6 (a).  DRIED (as opposed to SOUR) GRAPES DEPT.:  Jimi’s former drummists never lead stellar careers – or lives for that matter – after September 18, 1970. Buddy Miles, who beat behind the Hendrix Band of Gypsys was, after having been sprung from several hoosegows, the brains, to be incredibly gracious, behind …the California Raisins. And Mitch Mitchell, who you should all recall was at least one-third of The Jimi Hendrix Experience, ended up hawking his road stories and then some to the highest bidder (Harmony Books), before disappearing deep into the Delete Zone. The bigger the kick drum, the harder they fall.


6 (b).  Meanwhile, Noel Redding, the four-strung genius wholly responsible for “She’s So Fine” and “Little Miss Strange,” not to mention Fat Mattress (…but that’s another Little-Known Facts list!) once toured New Jersey’s most picturesque dives fronting a combo called (I bet this took a while) The Noel Redding Experience. However, he spent the majority of his off-time, of which I reckon he had an abundance, lazing in line alongside dozens upon dozens of other ex-rhythm sections, managers, publishers, producers, promoters, valets, conga tuners, and seamstresses who, armed with the finest lawyers credit can buy, patiently await their very own turn to gnaw away at the lawsuit-ridden corpse of their former bandmate. Hopefully though, Noel and Jimi have long since buried their hatchet …somewhere upon that great big People’s Court in the clouds.


7. Within a few blocks of Jimi’s still-extant Electric Lady Studios in NYC’s once-happening Greenwich Village, where once proudly stood several of the world’s best rare, used, and/or pirate record boutiques, still sits the one and only Waverly Restaurant: The finest eatery on the southern side of the Pine Curtain (Tuesday Night’s Special? Roast duck with salad, bread, choice of potato and vegetable, beverage and dessert – a regular steal at $12.95) (that’s at 385 Avenue of the Americas …and don’t forget to tell’em Gary the Pig sentcha!)


8. Hey, and remember that time Jimi got busted right there at the Toronto airport for drugs? I hear Yoko set him up…



Gary appears here whenever he wants

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DBAWIS_ButtonGary Pig Gold may have grown up in Port Credit, run away to Hamilton to join his first rock ‘n’ roll group, hung out with Joe Strummer on his first-ever night in the UK, returned to T.O. to publish Canada’s first-ever rock ‘n’ roll (fan)zine, run away again gary pig gpld facong leftto Surf City to (almost) tour Australia with Jan & Dean, come home again to tour O Canada with that country’s first-ever (authorized!) Beach Boys tribute band …but STILL, he had to travel all the way back to the USSR to secure his first-ever recording contract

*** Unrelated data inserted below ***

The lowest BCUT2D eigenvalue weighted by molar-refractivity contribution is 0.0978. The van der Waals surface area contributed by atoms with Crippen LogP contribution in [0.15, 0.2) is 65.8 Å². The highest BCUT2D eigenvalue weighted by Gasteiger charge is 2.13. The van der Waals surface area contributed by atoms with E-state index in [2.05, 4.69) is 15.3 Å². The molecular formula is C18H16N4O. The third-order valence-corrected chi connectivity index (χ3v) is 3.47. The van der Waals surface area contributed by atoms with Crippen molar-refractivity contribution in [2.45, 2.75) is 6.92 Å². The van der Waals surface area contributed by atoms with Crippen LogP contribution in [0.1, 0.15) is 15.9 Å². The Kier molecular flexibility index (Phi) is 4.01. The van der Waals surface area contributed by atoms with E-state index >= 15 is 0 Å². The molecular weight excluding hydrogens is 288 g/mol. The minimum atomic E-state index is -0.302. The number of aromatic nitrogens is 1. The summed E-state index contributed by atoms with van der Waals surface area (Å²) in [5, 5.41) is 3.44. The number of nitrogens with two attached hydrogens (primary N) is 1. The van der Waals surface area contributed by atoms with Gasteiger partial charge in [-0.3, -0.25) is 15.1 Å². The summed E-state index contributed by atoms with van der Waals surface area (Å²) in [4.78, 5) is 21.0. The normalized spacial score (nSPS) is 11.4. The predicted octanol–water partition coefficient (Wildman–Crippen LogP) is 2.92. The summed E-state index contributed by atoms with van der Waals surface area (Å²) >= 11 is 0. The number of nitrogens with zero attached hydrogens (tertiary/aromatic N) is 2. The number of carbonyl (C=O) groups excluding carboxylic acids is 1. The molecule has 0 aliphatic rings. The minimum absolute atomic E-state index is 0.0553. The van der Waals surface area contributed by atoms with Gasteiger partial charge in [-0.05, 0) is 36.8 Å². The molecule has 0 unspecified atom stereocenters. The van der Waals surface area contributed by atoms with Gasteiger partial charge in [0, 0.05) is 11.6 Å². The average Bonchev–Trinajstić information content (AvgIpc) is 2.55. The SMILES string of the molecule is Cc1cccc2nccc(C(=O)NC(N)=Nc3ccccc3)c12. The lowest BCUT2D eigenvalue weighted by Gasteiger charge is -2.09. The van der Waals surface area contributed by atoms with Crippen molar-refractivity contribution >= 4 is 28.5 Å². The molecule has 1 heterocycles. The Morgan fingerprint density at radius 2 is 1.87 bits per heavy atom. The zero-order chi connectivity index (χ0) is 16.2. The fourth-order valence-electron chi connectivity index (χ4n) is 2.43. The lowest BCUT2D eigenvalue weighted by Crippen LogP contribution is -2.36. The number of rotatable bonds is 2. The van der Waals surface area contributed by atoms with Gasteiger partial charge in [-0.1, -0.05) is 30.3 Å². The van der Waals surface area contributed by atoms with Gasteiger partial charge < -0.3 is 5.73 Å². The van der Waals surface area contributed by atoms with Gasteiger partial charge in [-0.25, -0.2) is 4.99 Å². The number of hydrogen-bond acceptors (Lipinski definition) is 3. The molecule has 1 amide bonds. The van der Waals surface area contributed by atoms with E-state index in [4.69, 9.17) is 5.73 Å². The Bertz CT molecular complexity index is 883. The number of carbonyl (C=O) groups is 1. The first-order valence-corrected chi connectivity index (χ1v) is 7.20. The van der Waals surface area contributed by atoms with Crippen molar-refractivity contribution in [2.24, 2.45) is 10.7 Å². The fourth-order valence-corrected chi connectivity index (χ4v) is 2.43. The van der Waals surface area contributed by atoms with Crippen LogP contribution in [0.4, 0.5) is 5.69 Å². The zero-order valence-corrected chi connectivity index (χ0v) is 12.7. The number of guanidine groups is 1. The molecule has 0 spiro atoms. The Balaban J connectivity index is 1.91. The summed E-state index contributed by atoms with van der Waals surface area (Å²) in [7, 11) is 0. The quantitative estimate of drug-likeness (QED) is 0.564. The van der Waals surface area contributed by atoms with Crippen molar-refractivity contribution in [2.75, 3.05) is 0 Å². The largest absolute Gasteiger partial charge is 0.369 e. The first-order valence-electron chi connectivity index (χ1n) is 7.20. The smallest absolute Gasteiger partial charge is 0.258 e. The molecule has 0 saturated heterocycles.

1. Anyone who blue Stevie Ray V away is someone I have to look up. Great as expected Mr. P and loved the photos too.

  2. […] Rolling Stones, Tom Jones, “Sad-Eyed Lady Of The Lowlands” (all thirteen hours of it), Jimi Hendrix, and The Who to the previously all-American airwaves. Yet despite teaching untold millions to […]

  3. […] get my mind together, the first “real” concert I ever attended as a wee young Canucklehead was The Jimi Hendrix Experience at Toronto’s Maple Leaf Gardens, May 3, […]

  4. […] Yes, musicians – and not just guitarists either – are still trying to finger out how in the holy heck this one man created what he did, armed with not ever much more than what that above-mentioned bespectacled Strato-man from Texas wielded. I mean, I’ve positively scoured every possible concert recording and film of Jimi I could find, and damned if I remain as totally baffled as ever as to how he got THOSE notes out of just THAT equipment. But then again, I suppose some things are better left unknown by us mere mortals, all of whom should just be humbly thankful we were allowed to share, if however briefly, some time upon the same coil as James Marshall. So then, if you haven’t already, I wholeheartedly implore you to turn on, tune up, turn it up and… GET Experienced! […]

  5. […] through at a cracking gallop. When I was starting it was the Beatles and the Rolling Stones. Then Jimi Hendrix came along, but he was too good for this world. And I don’t think it’s been possible to say […]